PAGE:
The newest Honda Accord is a mildly face-lifted version of the eighth generation model bearing the Accord name. This latest incarnation is easily identifiable by the deeper wheel arch definition, giving it an elegant yet purposeful stance. Reduced CO2, minor styling changes plus ride and handling improvements form the focus of the revisions.
The Honda parents gave this baby the rather unwieldy model variant name of i-DTEC SE GT. This makes it a fairly well loaded version but its interior has a slightly dated feel – probably because it’s missing a couple of toys that rivals are keen to provide: lights don’t come on automatically, there’s no lane departure warning and the sat-nav graphics remind me of early computer aided design systems from the 1980s (2D with skinny lines for roads). The front seat shapes are a little odd, being more winged arm chairs than car seats. This is fine for comfort but does make hunting for the seat belt a bit of a challenge.
Looking at the facia, there is little to lift the black trim, excepting the red marks on the dials. There is a large control in the middle of the dash which is more pig’s nose than slick input device; nor does it provide a particularly accurate action for the audio and navigation options. Otherwise, the instruments are very neat, easy to use and the facia is attractively sculpted.
So, smarter on the outside than the Toyota Avensis, fresher than the Mazda 6 and more elegant than the Mondeo yet slightly uninspiring inside. And behind the wheel it didn’t stir any real emotions one way or the other to start with, either. Yet after a couple of days, the Accord became my friend. It also has the peculiar trait of not encouraging me to want to explore its performance and handling characteristics. I don’t think I have ever driven in quite such a calm, safe manner.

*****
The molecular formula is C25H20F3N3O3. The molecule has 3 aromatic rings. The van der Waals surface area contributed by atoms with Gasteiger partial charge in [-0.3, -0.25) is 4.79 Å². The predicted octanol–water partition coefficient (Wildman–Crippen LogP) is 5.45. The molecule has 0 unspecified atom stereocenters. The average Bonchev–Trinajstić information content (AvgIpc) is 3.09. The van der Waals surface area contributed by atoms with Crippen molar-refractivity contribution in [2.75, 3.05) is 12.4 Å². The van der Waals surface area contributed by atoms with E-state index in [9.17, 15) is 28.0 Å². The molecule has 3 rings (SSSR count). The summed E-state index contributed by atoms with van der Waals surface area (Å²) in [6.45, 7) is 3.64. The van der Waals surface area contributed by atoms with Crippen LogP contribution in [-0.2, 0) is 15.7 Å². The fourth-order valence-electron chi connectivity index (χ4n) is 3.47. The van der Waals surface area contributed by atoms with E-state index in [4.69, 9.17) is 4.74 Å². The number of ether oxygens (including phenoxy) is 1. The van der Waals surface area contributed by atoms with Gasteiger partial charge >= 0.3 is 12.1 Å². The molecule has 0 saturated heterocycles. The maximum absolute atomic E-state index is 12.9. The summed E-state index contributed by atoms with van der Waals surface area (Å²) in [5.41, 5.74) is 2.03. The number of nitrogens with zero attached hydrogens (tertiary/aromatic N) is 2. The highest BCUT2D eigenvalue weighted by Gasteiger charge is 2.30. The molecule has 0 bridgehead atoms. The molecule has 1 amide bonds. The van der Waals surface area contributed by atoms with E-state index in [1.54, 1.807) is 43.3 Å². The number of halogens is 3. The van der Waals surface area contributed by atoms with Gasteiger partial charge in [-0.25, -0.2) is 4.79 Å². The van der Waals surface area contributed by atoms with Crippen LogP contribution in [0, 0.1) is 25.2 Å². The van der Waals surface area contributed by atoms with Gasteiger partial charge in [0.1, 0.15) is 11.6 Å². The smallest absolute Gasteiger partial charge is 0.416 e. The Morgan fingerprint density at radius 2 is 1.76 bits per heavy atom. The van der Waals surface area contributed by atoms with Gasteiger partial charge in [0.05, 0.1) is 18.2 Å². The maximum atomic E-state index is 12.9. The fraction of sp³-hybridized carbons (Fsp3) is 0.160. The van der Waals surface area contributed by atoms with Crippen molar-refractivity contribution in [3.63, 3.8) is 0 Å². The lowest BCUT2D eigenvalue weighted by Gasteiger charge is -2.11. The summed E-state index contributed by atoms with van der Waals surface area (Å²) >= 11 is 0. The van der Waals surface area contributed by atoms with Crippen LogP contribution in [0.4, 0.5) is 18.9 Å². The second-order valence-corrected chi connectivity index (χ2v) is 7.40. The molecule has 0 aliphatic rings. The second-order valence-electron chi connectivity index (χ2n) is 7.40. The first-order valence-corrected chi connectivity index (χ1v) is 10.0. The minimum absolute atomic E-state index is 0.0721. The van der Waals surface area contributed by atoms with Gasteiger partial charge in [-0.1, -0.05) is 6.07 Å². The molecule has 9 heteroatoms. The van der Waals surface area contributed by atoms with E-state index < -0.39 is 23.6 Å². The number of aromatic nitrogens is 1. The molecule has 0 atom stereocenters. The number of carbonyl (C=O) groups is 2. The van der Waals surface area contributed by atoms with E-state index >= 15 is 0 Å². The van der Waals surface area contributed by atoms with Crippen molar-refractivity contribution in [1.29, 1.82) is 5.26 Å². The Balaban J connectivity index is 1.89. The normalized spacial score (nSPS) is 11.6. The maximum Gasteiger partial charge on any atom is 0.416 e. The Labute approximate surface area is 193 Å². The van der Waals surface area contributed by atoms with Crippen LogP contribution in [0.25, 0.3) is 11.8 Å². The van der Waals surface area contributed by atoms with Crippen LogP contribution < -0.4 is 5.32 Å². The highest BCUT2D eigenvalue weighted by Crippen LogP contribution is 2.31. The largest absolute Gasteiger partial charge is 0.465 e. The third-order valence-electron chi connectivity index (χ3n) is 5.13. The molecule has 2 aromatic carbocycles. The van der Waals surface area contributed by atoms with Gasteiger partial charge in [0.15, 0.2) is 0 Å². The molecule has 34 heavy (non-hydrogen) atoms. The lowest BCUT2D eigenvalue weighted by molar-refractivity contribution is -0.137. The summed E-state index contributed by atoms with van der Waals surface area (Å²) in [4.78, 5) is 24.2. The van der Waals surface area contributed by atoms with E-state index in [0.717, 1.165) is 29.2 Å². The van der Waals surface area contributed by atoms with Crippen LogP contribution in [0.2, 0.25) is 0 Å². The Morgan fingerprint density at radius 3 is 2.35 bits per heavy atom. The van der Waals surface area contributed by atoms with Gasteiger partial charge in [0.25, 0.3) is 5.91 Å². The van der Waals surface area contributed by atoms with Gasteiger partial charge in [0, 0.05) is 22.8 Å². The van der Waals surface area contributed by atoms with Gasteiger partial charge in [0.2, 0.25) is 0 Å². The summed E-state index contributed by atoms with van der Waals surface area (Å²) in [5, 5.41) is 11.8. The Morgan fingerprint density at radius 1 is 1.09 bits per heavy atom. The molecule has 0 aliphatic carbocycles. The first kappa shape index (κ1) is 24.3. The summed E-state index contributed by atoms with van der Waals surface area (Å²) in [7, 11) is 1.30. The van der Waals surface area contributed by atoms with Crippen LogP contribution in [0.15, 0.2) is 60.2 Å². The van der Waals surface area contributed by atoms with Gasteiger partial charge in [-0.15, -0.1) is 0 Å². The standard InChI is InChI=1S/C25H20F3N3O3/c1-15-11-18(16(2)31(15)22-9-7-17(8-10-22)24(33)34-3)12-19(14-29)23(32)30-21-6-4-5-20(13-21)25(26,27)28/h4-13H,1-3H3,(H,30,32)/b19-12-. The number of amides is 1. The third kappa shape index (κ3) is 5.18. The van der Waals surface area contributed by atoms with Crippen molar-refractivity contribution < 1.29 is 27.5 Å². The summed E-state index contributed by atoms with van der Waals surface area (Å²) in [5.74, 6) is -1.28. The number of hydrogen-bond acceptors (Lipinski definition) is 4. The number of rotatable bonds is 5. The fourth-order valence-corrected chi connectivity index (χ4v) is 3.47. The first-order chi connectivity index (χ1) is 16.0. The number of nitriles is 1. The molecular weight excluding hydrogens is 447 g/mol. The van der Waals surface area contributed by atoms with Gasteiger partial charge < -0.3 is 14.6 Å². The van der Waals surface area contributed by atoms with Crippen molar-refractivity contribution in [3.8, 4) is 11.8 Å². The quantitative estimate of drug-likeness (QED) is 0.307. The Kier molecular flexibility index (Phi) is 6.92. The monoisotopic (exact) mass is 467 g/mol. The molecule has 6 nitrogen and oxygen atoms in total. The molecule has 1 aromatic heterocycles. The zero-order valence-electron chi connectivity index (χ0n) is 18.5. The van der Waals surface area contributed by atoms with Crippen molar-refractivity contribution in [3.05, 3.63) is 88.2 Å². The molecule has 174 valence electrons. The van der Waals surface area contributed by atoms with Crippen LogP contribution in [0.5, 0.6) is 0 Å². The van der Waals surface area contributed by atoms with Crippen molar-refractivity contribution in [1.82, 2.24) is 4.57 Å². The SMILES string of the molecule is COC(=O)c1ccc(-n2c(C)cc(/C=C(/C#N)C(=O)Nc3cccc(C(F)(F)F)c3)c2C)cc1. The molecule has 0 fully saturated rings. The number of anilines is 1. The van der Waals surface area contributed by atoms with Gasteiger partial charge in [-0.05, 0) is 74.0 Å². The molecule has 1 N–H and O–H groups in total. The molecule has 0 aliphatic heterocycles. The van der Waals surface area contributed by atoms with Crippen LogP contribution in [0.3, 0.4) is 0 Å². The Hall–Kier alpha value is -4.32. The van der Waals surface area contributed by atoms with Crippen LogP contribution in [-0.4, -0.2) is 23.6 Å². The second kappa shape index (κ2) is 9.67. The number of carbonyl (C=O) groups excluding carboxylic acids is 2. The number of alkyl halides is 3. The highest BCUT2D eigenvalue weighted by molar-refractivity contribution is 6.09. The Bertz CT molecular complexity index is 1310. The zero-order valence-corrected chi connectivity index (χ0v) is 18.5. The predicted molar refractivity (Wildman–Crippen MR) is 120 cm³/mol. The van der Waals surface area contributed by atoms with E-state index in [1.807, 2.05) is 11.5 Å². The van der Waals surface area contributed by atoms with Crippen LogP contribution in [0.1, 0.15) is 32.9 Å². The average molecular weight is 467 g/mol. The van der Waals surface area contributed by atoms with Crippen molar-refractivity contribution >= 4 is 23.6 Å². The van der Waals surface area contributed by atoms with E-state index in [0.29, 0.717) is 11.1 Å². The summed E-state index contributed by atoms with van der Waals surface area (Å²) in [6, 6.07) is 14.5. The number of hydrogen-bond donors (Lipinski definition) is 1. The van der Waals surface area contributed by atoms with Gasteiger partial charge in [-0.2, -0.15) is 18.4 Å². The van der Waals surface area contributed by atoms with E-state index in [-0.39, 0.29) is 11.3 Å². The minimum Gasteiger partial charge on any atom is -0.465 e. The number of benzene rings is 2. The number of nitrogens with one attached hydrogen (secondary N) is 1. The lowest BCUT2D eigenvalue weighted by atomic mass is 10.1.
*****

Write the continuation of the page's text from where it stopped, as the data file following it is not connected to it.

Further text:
While stepping close to the dangerous territory of being boring, the Accord satisfies its remit – that of middle management barge – rather well. The 2.2 litre diesel also contributes to this picture. Marginally gruff (especially when cold) and not particularly powerful, its slightly larger-than-average swept volume delivers a comfortable 350 Nm of torque. This adds to the lack of desire to explore the higher rev ranges because it pulls well at any speed in any gear. In fact, it’ll pull away from a standstill in third with the engine at idle, foot off the accelerator, without stalling. Even without the almost obligatory stop-start, this engine is frugal and the CO2 emission levels are fleet-friendly.
The more I drive the Accord, the more accomplished it feels. The ride isn’t as fluid as the class-leading Mondeo’s but it is still very competent, and along with the lazy engine, it’s a good place to be. In an attempt to stir the soul, I picked something evocative on the iPod and went for a drive. Clearly the Accord understood this would threaten the calm and told me the MP3 player was now an ‘unsupported device’ (even though it had worked fine for nearly a week) and refused to play my music.
So, no passionate, Latin temperament here. However the Accord allows you to keep your head when all about you are losing theirs – a remarkable achievement.
Honda Accord 2.2 i-DTEC ES GT:
Power: 148 hp @ 4,000 rpm, torque: 350 Nm @ 2,000-2,750 rpm, 0-60 mph 9.4 seconds, CO2: 138 g/km
Prices from £23,795 for the saloon with the 2.2 iDTEC engine.
Motor Writer rating: ●●●●○Tweet